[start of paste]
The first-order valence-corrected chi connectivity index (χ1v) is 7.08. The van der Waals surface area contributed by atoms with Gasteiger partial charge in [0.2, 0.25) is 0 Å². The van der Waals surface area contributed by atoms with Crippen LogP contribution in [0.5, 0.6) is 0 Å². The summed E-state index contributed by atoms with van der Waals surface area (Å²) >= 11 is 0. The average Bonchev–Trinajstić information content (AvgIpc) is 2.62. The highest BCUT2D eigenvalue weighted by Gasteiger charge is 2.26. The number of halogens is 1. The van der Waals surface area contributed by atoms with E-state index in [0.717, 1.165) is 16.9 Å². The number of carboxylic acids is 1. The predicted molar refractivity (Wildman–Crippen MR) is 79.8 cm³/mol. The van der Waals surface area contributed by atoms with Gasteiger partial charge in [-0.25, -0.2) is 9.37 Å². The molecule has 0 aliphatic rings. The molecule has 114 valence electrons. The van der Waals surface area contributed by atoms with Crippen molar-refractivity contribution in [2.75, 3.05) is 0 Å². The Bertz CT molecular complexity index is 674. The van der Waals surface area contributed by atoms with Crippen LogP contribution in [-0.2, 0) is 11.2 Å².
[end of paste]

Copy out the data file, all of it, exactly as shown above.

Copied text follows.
The first-order valence-corrected chi connectivity index (χ1v) is 7.08. The van der Waals surface area contributed by atoms with Gasteiger partial charge in [0.2, 0.25) is 0 Å². The van der Waals surface area contributed by atoms with Crippen LogP contribution in [0.5, 0.6) is 0 Å². The summed E-state index contributed by atoms with van der Waals surface area (Å²) >= 11 is 0. The average Bonchev–Trinajstić information content (AvgIpc) is 2.62. The highest BCUT2D eigenvalue weighted by Gasteiger charge is 2.26. The number of halogens is 1. The van der Waals surface area contributed by atoms with E-state index in [0.717, 1.165) is 16.9 Å². The number of carboxylic acids is 1. The predicted molar refractivity (Wildman–Crippen MR) is 79.8 cm³/mol. The van der Waals surface area contributed by atoms with Gasteiger partial charge in [-0.25, -0.2) is 9.37 Å². The molecule has 0 aliphatic rings. The molecule has 114 valence electrons. The van der Waals surface area contributed by atoms with Crippen molar-refractivity contribution in [2.75, 3.05) is 0 Å². The Bertz CT molecular complexity index is 674. The van der Waals surface area contributed by atoms with Crippen LogP contribution in [-0.2, 0) is 11.2 Å².